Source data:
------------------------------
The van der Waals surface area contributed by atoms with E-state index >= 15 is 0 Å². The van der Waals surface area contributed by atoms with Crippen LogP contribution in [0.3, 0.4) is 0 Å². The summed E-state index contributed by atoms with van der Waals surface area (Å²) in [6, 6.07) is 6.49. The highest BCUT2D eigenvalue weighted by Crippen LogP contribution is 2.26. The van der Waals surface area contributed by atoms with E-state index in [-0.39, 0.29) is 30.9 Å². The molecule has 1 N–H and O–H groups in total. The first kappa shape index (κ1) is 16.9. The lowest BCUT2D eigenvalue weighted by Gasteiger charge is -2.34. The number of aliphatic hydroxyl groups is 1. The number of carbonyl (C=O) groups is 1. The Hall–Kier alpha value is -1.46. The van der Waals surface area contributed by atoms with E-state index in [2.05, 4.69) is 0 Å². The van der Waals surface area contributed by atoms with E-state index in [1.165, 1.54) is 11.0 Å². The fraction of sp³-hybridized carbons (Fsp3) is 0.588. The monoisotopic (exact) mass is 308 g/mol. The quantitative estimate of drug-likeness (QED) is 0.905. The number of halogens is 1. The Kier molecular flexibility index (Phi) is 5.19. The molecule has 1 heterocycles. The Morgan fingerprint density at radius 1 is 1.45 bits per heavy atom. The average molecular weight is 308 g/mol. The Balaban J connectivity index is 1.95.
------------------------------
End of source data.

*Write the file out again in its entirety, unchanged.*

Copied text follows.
The van der Waals surface area contributed by atoms with E-state index >= 15 is 0 Å². The van der Waals surface area contributed by atoms with Crippen LogP contribution in [0.3, 0.4) is 0 Å². The summed E-state index contributed by atoms with van der Waals surface area (Å²) in [6, 6.07) is 6.49. The highest BCUT2D eigenvalue weighted by Crippen LogP contribution is 2.26. The van der Waals surface area contributed by atoms with E-state index in [-0.39, 0.29) is 30.9 Å². The molecule has 1 N–H and O–H groups in total. The first kappa shape index (κ1) is 16.9. The lowest BCUT2D eigenvalue weighted by Gasteiger charge is -2.34. The number of aliphatic hydroxyl groups is 1. The number of carbonyl (C=O) groups is 1. The Hall–Kier alpha value is -1.46. The van der Waals surface area contributed by atoms with E-state index in [2.05, 4.69) is 0 Å². The van der Waals surface area contributed by atoms with E-state index in [1.165, 1.54) is 11.0 Å². The fraction of sp³-hybridized carbons (Fsp3) is 0.588. The monoisotopic (exact) mass is 308 g/mol. The quantitative estimate of drug-likeness (QED) is 0.905. The number of halogens is 1. The Kier molecular flexibility index (Phi) is 5.19. The molecule has 1 heterocycles. The Morgan fingerprint density at radius 1 is 1.45 bits per heavy atom. The average molecular weight is 308 g/mol. The Balaban J connectivity index is 1.95.